Bell Curve The Law Talking Guy Raised by Republicans U.S. West
Well, he's kind of had it in for me ever since I accidentally ran over his dog. Actually, replace "accidentally" with "repeatedly," and replace "dog" with "son."

Sunday, January 31, 2010

Obama and Nuclear Power etc

President Obama made a few policy suggestions in his state of the union address. The one that I thought stuck out the most was his call for new nuclear power plants.

Former contributer and current friend of the blog, Dr. Strangelove has posted about the advantages and improvements of modern nuclear power on this blog before. And if he's lurking out there, I'd love to read his thoughts on this subject again.

I've always preferred solar and wind power to nuclear. Not because I dislike nuclear power itself but because I think the political economy of power utility provision would be improved by a decentralized power grid and nuclear power is so expensive and complex that it requires a highly centralized grid. This would serve to continue the monopoly of the big power companies that have abused their position in the past (see for example the Enron-California blackout crisis). My ideal world would be one where every home and business has both a solar and a wind power generator on the roof combined with the ability to sell their excess back to the grid. The problem then would be one of efficient transmission and power storage.

But nuclear power combined with increasing reliance on hybrid and someday viable electric cars will do a lot to diminish our dependence on oil. That would be a very good thing. It would be an improvement and in the interest of "not making the perfect the enemy of the good" I'd support it.

Obama also called for investment in high speed rail. I'm ambivalent about that. On the one hand, I'm a fan of the environmental advantages that rail has over cars and airplanes. But the United States is a much bigger and sparsely populated place than Japan or Western Europe (the places where high speed rail thrives). There are regions where it would make a lot of sense: The Boston-New York-Philadelphia-Baltimore-Washington connection and maybe the San Francisco-Los Angeles-San Diego-Las Vegas connection. But does it really make sense to talk about high speed rail between Chicago and Minneapolis or Omaha? The distances might be right but are there enough people to use it? I'll admit to not knowing a lot about this so, as with the nuclear power issue, I'm curious about what other think here.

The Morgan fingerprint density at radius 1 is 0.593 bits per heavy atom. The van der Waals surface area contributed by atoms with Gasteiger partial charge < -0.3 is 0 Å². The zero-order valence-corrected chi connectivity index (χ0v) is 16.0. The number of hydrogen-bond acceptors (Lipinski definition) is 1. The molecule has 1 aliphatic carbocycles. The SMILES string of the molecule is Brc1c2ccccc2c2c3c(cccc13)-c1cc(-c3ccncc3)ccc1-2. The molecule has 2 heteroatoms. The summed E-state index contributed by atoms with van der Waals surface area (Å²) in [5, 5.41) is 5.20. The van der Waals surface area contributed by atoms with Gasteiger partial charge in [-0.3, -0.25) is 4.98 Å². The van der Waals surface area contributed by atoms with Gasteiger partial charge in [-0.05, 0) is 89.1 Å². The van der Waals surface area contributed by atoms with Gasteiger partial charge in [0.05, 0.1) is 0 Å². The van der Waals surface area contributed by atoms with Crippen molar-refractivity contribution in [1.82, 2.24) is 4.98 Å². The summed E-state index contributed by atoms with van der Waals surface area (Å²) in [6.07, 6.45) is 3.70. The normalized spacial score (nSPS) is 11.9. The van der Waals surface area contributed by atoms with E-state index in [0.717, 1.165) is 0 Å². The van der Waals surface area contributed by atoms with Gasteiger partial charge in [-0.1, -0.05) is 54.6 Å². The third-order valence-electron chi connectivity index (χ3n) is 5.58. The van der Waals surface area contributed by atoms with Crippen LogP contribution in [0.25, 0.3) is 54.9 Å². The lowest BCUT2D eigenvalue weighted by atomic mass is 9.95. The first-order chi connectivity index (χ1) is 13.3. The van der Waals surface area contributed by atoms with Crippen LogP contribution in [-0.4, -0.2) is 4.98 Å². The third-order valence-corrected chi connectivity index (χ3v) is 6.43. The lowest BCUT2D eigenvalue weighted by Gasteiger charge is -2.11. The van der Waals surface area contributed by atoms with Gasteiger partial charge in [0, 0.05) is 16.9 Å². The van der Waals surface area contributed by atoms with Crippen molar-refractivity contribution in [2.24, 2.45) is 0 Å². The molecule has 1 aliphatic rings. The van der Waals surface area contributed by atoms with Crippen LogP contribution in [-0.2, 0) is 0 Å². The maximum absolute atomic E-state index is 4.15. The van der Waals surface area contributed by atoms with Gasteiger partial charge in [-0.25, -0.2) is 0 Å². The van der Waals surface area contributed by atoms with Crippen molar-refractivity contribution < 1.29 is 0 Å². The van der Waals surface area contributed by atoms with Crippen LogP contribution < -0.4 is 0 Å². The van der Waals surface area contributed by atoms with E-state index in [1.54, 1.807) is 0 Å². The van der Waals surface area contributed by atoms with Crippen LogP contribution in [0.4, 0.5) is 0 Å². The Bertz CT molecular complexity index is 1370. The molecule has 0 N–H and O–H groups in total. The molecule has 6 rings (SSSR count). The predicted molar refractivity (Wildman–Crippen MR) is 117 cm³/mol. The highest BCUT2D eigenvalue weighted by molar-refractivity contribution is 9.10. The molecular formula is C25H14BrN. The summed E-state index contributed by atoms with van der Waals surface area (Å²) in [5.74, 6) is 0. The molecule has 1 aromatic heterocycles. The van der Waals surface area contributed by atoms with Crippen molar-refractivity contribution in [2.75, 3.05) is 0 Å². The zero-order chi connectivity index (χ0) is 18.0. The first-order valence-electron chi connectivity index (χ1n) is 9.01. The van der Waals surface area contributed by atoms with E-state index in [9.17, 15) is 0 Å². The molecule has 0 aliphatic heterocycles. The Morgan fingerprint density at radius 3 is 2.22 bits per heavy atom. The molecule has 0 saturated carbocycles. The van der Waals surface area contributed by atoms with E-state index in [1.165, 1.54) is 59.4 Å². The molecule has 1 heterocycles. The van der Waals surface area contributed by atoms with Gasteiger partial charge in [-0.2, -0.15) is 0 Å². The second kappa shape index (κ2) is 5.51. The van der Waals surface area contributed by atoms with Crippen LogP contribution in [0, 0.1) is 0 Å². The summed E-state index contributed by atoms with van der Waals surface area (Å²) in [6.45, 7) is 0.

Robert said...

I too prefer solar and wind over nuclear. I especially like your argument about the political-economy and the decentralization of power (which would also be good in preventing a possible terrorist attack on our electrical infrastructure).

But another strong argument is that wind and solar are CHEAPER than nuclear, wind significantly so. Right now, it costs about 3 cents/kwh for wind, depending on location; solar is up around 15-20 cents/kwh. Nuclear, however, is more expensive. Various estimates have placed new nuclear power at costing between 18 and 35 cents/kwh. It's also important to note that wind and solar prices are falling while nuclear prices are rising.

Lastly, we should remember that nuclear fuel, uranium, is a finite resource, of which we have about 150 years left (the number is debated, but since everyone is trying to build new nuclear plants we're going to run out more quickly). There are, of course, some secondary fuels, but we really don't have much uranium, and the extraction process is extremely environmentally damaging. You may remember hearing about the proposed plans to mine uranium next to the Grand Canyon... can you imagine that?

As for trains, I agree the distance does make HSR difficult, but as you said there are regions that make sense. Tampa-Miami just broke ground. Chicago-Madison is underway. And the northeast already has some. If we can expand rail so that we diminish the number of short flights taken, I think that will be a great start.

Raised By Republicans said...


Thanks for the numbers on nuclear vs solar and wind. That's a great reason to like those sources more!

So what you are saying is that the main advantages of nuclear are: 1) zero emissions (barring catastrophic accidents) and 2) reducing oil dependence (if combined with electric cars).

I do think that the corporate interests that depend on the infrastructure of our big plant/centralized grid have something to do with a lack of push for solar and wind improvements. I'm 100% convinced that the reason the Republicans prefer hydrogen cars to electric cars is because hydrogen cars would still need fueling stations that could be private owned by what are now Big Oil companies.

Robert said...

Also, hydrogen cars are much farther away from reality, meaning more short-term profits for oil...

The Law Talking Guy said...

I think the political opening for high speed rail comes from the oversaturation of the airways. There is no room for more flights, and indeed the FAA is trying to cut back the number of flights from busy airports. So air interests are no longer really fighting HSR.

Raised By Republicans said...

The capacity question is one that is so obvious once you mention it that I'm embarrassed not to have thought about it. I suppose HSR could replace the commuter jet flights.